The Fed: More Goldilocks
While it may seem boring, this is important from the standpoint of your investment portfolio: yesterday, as expected, the Federal Reserve raised its Federal funds (overnight interbank lending) target rate range by 25 basis points to 1.75-2.00%. The importance is not so much the rate itself (still highly accommodative) but rather the outlook commentary and posture of the Fed’s economic viewpoint. The viewpoint appears to continue to support a “goldilocks” environment for stocks.
The Fed’s commentary following its FOMC meetings is sliced and diced six ways to Sunday by the media and investment industry pundits. Our take on the Fed’s commentary is pretty straightforward: 1) the Fed is essentially saying that the economy is looking very good; 2) inflation and inflation expectations remain stable and moderate, around 2%; 3) there is no change in the Fed’s interest rate policy, which is continued steady quarterly increases in the Fed funds rate: two more this year and probably three more next year. We believe this outlook is actually quite positive (almost “goldilocks”-ish) for stocks because it indicates the Fed, in both its actions and outlook, remains committed to providing a monetary backdrop that is conducive to economic growth which, in turn, is supportive of corporate profit growth, the single most important driver of stock prices.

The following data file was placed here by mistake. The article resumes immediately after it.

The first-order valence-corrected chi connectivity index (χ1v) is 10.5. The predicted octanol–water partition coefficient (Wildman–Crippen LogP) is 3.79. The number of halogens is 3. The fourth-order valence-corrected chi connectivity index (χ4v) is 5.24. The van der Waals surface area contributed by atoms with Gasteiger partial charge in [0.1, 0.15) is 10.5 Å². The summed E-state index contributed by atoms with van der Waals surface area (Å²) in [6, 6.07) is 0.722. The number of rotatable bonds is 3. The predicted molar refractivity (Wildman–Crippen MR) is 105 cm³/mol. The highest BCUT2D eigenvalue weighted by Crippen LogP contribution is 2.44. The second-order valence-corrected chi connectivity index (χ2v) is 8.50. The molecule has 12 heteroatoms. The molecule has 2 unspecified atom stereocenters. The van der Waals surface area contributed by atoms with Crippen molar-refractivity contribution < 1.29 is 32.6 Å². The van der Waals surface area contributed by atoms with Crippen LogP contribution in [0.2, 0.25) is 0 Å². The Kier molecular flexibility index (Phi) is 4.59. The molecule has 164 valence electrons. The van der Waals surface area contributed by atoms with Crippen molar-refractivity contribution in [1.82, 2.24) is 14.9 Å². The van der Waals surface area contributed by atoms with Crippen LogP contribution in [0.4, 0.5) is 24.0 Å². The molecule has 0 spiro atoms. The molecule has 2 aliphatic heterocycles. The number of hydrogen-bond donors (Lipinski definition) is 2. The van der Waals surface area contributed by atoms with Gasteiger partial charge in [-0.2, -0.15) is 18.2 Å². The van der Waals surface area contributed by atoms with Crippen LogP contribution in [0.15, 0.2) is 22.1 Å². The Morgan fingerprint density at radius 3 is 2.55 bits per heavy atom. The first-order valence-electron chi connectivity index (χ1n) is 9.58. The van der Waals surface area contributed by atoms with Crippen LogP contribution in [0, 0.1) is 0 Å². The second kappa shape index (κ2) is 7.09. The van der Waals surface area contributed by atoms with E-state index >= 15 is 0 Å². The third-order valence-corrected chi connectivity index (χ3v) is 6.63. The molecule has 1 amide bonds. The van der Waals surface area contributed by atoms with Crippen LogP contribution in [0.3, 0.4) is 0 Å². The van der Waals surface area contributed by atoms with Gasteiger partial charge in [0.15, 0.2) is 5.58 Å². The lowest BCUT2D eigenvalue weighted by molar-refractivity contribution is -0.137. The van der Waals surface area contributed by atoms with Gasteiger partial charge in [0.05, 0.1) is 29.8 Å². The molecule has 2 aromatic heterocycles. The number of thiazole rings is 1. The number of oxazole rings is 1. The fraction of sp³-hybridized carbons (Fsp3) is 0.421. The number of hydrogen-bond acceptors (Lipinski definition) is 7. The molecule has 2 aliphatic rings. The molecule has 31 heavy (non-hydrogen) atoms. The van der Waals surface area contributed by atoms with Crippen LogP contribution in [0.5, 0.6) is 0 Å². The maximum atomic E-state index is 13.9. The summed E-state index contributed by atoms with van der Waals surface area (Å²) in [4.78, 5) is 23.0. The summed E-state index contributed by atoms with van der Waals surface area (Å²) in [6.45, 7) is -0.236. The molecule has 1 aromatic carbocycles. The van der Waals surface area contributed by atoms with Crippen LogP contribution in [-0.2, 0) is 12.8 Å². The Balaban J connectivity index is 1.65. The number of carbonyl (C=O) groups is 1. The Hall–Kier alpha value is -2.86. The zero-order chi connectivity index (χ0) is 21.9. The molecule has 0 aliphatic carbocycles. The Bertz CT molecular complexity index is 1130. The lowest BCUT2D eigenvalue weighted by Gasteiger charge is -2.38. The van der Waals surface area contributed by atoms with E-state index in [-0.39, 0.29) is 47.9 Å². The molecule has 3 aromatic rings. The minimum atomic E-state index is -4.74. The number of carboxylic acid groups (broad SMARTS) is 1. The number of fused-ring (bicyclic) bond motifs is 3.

Some pundits have raised alarm bells that the Fed rate policy ultimately sets the stage for inverting the yield curve and tipping the economy into a recession. These same pundits take a guess at when the next recession starts, and some of them are now saying 2020. While pundits are paid to write and stay stuff that sounds smart (and granted many of them are smart), we respectfully submit that not only is it difficult to forecast a recession, but also we believe the current expansion could be surprisingly durable and last longer than many now expect. Our reasoning? Currently there do not appear to be major economic or financial imbalances that usually precede an economic downturn. Inflation continues to remain moderate. Fed policy remains accommodative. The corporate profit outlook remains healthy. Valuations based on forward P/E are not exceedingly high at 17x.
So what does this have to do with financial planning? We, as a fiduciary to our clients, need to have a framework for setting investment policy. Along with factors such as the economy, inflation, corporate profits, valuation, and geopolitical risks, Fed policy is a critical element in assessing the investment environment. Based on these factors, we still believe the outlook for stocks remains quite positive and this gets reflected in our allocation to equities, which we are currently overweighting in our strategies . While the risks of a trade war have been prominent in the news of late, at this point, we still believe the risk of an all-out damaging trade war remains low. We will be holding our Q3 investment strategy meeting on June 27 and will have a further update on our investment strategy at that time.
Robert Toomey, CFA/CFPVice President, Research